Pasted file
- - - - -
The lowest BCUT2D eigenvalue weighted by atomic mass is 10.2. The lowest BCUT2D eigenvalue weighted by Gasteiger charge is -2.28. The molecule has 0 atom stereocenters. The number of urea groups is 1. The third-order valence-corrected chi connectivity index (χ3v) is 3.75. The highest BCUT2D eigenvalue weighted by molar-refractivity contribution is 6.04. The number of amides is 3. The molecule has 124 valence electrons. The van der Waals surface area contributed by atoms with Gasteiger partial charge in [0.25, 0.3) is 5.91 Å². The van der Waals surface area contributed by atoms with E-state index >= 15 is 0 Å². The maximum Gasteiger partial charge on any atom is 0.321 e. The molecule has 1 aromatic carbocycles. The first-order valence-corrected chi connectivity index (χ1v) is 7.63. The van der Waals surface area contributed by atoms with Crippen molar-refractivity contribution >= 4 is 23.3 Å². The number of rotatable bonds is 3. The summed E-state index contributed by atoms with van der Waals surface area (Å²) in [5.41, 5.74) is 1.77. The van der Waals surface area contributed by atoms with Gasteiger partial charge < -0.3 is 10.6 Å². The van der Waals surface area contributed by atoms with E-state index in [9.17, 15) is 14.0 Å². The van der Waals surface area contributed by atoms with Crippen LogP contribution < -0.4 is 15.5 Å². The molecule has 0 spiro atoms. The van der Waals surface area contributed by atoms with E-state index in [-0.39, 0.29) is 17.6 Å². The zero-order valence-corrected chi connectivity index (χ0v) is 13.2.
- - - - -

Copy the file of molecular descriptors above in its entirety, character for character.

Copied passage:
The lowest BCUT2D eigenvalue weighted by atomic mass is 10.2. The lowest BCUT2D eigenvalue weighted by Gasteiger charge is -2.28. The molecule has 0 atom stereocenters. The number of urea groups is 1. The third-order valence-corrected chi connectivity index (χ3v) is 3.75. The highest BCUT2D eigenvalue weighted by molar-refractivity contribution is 6.04. The number of amides is 3. The molecule has 124 valence electrons. The van der Waals surface area contributed by atoms with Gasteiger partial charge in [0.25, 0.3) is 5.91 Å². The van der Waals surface area contributed by atoms with E-state index >= 15 is 0 Å². The maximum Gasteiger partial charge on any atom is 0.321 e. The molecule has 1 aromatic carbocycles. The first-order valence-corrected chi connectivity index (χ1v) is 7.63. The van der Waals surface area contributed by atoms with Crippen molar-refractivity contribution >= 4 is 23.3 Å². The number of rotatable bonds is 3. The summed E-state index contributed by atoms with van der Waals surface area (Å²) in [5.41, 5.74) is 1.77. The van der Waals surface area contributed by atoms with Gasteiger partial charge < -0.3 is 10.6 Å². The van der Waals surface area contributed by atoms with E-state index in [9.17, 15) is 14.0 Å². The van der Waals surface area contributed by atoms with Crippen LogP contribution < -0.4 is 15.5 Å². The molecule has 0 spiro atoms. The van der Waals surface area contributed by atoms with E-state index in [-0.39, 0.29) is 17.6 Å². The zero-order valence-corrected chi connectivity index (χ0v) is 13.2.